Homemade Dog Food Can Save Money and Promote Health

Anyone who has taken the time to read the ingredients of their pet’s food can see what is good for your pet and what is bad. If preservatives or fillers (such as corn) are among the first few ingredients, you know your pet isn’t getting the best food. But, the high cost of premium foods may keep you from buying a better food for your dog. Some pet owners might consider saving money by feeding their dog food from their own plate. This can be a very bad idea. If your dog has always been fed a commercial dog food, suddenly switching him to table scraps is going to cause stomach and intestinal problems such as vomiting and diarrhea. Also, when thinking of long term effects, a life time diet of “people” food will shorten life span and/or cause health problems later in life.

Why not consider using the proper ingredients to make your own dog food. It is recommended that you make sure your food has 40 percent meat, 30 percent vegetables and 30 percent starch. While I’ve read that some people will feed their dog raw meat, there’s no reason that you shouldn’t cook it, as some may find raw meat unpleasant. Chicken is by far the healthiest of choices, but beef and lamb may also be used. Any vegetables may be used, cooked or raw, whichever way your dog may prefer, just remember, what’s most nutritious for us, is also most nutritious for them. Oatmeal, pasta, brown rice or potatoes is recommended for the starch requirement. And remember, there won’t be any preservatives in the food you make, so throw out any unused, cooked dog food after 3 days. There are many websites online that will give recipes for homemade dog food. Among them, Homemade Dog Food Recipes and Homemade Pet Food Article – Allrecipes.com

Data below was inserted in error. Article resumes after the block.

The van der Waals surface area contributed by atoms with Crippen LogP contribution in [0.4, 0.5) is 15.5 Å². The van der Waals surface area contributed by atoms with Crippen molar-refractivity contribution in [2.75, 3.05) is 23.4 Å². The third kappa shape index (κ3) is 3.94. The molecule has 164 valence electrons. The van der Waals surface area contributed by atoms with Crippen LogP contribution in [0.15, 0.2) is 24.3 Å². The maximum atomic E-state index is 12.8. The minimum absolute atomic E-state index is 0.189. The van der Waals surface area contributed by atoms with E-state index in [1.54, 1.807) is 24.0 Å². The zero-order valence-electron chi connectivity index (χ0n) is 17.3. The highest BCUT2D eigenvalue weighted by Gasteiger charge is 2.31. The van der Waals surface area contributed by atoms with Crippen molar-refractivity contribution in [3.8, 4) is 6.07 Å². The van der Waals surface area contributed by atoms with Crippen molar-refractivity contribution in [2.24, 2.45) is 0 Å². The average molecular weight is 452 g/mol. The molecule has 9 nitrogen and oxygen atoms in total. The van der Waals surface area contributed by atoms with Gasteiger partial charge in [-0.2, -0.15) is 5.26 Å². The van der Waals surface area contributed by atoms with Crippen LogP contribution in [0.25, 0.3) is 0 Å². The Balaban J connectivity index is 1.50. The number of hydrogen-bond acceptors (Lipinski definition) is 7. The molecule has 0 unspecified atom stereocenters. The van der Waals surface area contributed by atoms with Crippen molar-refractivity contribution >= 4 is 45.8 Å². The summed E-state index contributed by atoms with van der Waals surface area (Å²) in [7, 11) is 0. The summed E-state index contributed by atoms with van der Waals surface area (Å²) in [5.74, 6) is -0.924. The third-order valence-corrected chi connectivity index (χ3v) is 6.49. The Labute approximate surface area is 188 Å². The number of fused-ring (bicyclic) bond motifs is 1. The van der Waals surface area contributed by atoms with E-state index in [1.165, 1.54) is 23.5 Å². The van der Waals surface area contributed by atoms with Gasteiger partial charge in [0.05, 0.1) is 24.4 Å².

Keep in mind that some human foods can be unsafe for dogs to consume. Chocolate, coffee and tea, raisins and grapes, nutmeg, raw eggs, onions, and macadamia nuts are among unsafe foods. Remember, any switch in your pet’s diet can upset its digestive system. To solve that problem a gradual switch, mixing former diet with the new diet for a week or so is recommended. It’s also a good idea to talk to your vet before any change in diet is made.


eHow contributor, “How to Make Homemade Dog Food,” eHow.com

unknown, “How to Make Your Own Dog Food,” suite101.com/dogs

My own experiences.

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